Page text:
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“After completing my degree in Computer Science in 2013 I began to look for work - I think I probably applied about 500 times for a variety of jobs online. I received many call backs from employers who were impressed with my CV, but when I explained via text that I am deaf they would say things like: “Oh, sorry. We can’t do the interview because we can’t get an interpreter,’ and, ‘You won’t match the job levels.” I explained that I am totally capable of doing the job and that communication would not be an issue, but this didn’t help. I felt discriminated against because I am deaf. 

“I believed it was possible to get a chance and I believed I would eventually get a job. Being on benefits did not interest me. I just wanted to work.

“After five years of job hunting, I signed up to the London Work and Health Programme. I met my key worker, Danielle, who had brought along an interpreter. Together we discussed my employment goals. I have a passion for IT and really wanted to get into that field of work. A few weeks later Danielle emailed and told me I had an interview. I thought she was joking at first, until I received a confirmation email from a prospective employer in the IT field.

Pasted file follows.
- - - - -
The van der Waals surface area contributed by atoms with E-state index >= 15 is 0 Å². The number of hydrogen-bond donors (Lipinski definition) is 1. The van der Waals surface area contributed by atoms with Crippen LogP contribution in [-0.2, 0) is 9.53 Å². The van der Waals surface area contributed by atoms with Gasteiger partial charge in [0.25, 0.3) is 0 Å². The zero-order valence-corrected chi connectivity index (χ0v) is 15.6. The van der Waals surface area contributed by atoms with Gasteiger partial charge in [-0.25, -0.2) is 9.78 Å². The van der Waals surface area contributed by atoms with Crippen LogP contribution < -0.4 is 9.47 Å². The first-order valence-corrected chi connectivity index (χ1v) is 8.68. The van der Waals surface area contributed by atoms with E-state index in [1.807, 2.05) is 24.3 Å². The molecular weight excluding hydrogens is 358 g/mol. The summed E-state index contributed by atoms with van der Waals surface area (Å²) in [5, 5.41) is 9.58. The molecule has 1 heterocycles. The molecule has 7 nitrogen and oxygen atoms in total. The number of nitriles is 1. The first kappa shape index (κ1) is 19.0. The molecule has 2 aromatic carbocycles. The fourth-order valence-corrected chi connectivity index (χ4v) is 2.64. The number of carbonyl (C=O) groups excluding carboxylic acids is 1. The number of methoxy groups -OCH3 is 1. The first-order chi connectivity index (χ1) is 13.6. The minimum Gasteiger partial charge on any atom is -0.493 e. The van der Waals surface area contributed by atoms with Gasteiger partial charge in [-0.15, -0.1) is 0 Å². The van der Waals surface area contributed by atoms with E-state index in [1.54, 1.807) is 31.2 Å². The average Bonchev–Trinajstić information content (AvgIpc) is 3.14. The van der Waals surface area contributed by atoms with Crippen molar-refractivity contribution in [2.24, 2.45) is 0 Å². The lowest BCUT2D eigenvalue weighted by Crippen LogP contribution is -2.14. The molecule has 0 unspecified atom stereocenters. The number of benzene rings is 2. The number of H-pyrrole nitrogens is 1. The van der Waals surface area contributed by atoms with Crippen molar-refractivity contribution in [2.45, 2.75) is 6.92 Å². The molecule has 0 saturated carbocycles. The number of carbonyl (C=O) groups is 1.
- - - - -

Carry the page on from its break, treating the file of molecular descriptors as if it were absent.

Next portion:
“I had never been invited to an interview before. The company were inclusive and supported the deaf community as they delivered services to deaf people. An interpreter was booked for my first interview. I guess it helped that one of the managers was also deaf, so understood my needs. I was thrilled to find out I had been successful and was invited back for a second stage interview. I was a little nervous but felt well prepared as I had practiced interview techniques with Danielle. Two weeks later I received some news… I got the job!

“I am looking forward to the future and making sure I stay focused, work hard and learn as much as possible in my new position.”